NEW YORK — Over the past few months the Donald Trump administration has carried out a series of moves that threaten the ability of a number of immigrant workers to live and work here. They began phasing out the Deferred Action for Childhood Arrivals program for some 800,000 young people and announced the ending of Temporary Protected Status for more than 200,000 Salvadorans, Haitians and Nicaraguans. On Jan. 10 immigration agents carried out coordinated raids at 98 7-Eleven stores, arresting 21 people and telling store owners they had to submit to immigration “audits.”
The raids were a follow-up to Immigration and Customs Enforcement raids under the Barack Obama administration that ended up with charges filed against a number of store owners for employing workers without papers.
Over the last few weeks ICE detained three immigrants associated with the sanctuary movement, including Trinidadian Ravi Ragbir, a leader of the New Sanctuary Coalition here; Haitian Jean Montrevil, also an activist in the coalition; and Eliseo Jurado, the companion of Ingrid Encalada Latorre, a Peruvian immigrant who has taken refuge in a church in Boulder, Colorado, that offered her sanctuary to fight her deportation. Hundreds protested Ragbir’s detention outside an ICE jail here Jan. 10.
At the same time, President Trump has explained he thought it was possible to reach a broader bipartisan deal on immigration “reform” that would reverse some of the above measures. The “deal” he floated was to exchange new steps to open the door to DACA youth, some TPS participants and legalization of other immigrants in exchange for stronger controls on the border, restrictions on visa “lotteries” and visas for family members, and, of course, funds for a wall.
When his administration announced the moves to cancel the DACA program and TPS, Trump said explicitly his goal was to force Congress to come up with a replacement immigration plan.
“If we do this properly, DACA, you’re not so far away from comprehensive immigration reform,” Trump told Democrat Richard Durbin, senator from Illinois in a Jan. 11 meeting with members of Congress. “And if you want to take it that further step, I’ll take the heat, I don’t care.”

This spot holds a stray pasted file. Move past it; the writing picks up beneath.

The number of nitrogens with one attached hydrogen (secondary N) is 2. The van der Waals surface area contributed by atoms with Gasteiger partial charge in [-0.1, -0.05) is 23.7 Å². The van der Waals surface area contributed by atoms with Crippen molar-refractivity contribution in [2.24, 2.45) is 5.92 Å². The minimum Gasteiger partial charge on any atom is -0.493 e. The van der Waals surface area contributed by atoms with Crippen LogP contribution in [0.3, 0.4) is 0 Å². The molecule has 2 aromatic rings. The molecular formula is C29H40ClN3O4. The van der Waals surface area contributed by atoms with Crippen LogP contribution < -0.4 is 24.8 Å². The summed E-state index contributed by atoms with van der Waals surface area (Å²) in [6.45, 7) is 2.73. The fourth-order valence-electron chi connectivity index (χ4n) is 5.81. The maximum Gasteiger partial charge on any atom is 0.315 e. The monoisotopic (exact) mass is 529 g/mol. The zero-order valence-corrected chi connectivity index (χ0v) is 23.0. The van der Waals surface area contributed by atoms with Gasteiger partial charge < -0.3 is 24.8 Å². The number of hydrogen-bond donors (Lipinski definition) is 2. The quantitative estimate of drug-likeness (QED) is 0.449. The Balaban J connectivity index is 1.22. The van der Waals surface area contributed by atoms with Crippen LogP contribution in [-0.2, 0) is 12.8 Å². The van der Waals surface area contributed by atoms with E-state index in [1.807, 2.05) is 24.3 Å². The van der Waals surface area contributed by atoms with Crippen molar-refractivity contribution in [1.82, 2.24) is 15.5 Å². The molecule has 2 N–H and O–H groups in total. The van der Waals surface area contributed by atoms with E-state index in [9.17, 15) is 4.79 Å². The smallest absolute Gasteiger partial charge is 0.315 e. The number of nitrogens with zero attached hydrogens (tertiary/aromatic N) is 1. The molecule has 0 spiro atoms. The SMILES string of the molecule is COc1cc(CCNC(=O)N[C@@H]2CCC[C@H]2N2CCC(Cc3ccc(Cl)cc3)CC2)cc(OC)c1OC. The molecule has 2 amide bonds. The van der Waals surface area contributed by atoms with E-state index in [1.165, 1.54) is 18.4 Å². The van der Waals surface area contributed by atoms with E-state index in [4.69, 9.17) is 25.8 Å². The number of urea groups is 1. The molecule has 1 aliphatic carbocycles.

Some liberals urged the Democrats to make the deal. “Take a Deal for the Dreamers,” headlined the Washington Post editorial Jan. 10. “Build the Wall.”
A number of conservative anti-immigrant groups and individuals were outraged at Trump’s negotiations. “It’s shaping up to be a disaster, a calamity,” complained Steve King, an infamous anti-immigrant congressman from Iowa.
Then, after a second closed-door meeting the next day, things blew up. Democrats claimed Trump called Haiti and African nations “s–thole countries.” Durbin said Trump’s comments were “hate-filled, vile and racist.” Some Republicans who attended the meeting say Trump never said the phrase attributed to him.
“The language used by me at the DACA meeting was tough,” he tweeted. “But this was not the language used.”
“Never said anything derogatory about Haitians other than Haiti is, obviously, a very poor and troubled country,” he also tweeted. “Probably should record future meetings — unfortunately, no trust!”
The dispute was grabbed by most liberals, the middle-class left and Democrats in the self-proclaimed Resistance, who claim Trump is somehow qualitatively different than other Democratic and Republican spokespeople for the capitalist ruling families.
Despite their feigned indignation, every wing of the capitalist political spectrum bears similar sentiments toward the peoples of the colonial and semicolonial world, and, for that matter, toward the working class in the U.S.
For the ruling class, immigration “reform” means increased control over the flow of immigrants to ensure a sufficient pool of cheap labor. The rulers all want greater flexibility to turn immigration on and off as the hiring needs of the employing class shift.
This includes a steady supply of workers without papers, who they expect to be able to exploit more cheaply and intimidate from fighting back against exploitation and dangerous working conditions.
And they seek to scapegoat these workers in an effort to divide the working class and lower the wages and conditions for all.
‘Guest’ worker visas rise
With a decreasing number of newly arrived immigrants, agribusiness has sought to increase the number of so-called guest workers, who receive temporary work permits.
According to the Miami Herald, the use of workers with temporary guest worker visas has increased sevenfold in California since 2011. Many landscaping, construction, cleaning and other business also came to rely on Salvadoran, Haitian and other workers who had Temporary Protected Status.
Mark Drury, an executive with Shapiro & Duncan, a plumbing, heating and cooling firm in Rockville, Maryland, told Inc. magazine that workers with TPS “are the best as far as immigrants, because they’ve had to stay crystal clean in order to renew their status.”
The question for the working class and others who are in solidarity with immigrants is how to unite the working class and end the deportations of all workers in the U.S. today. Demand amnesty for all immigrants now!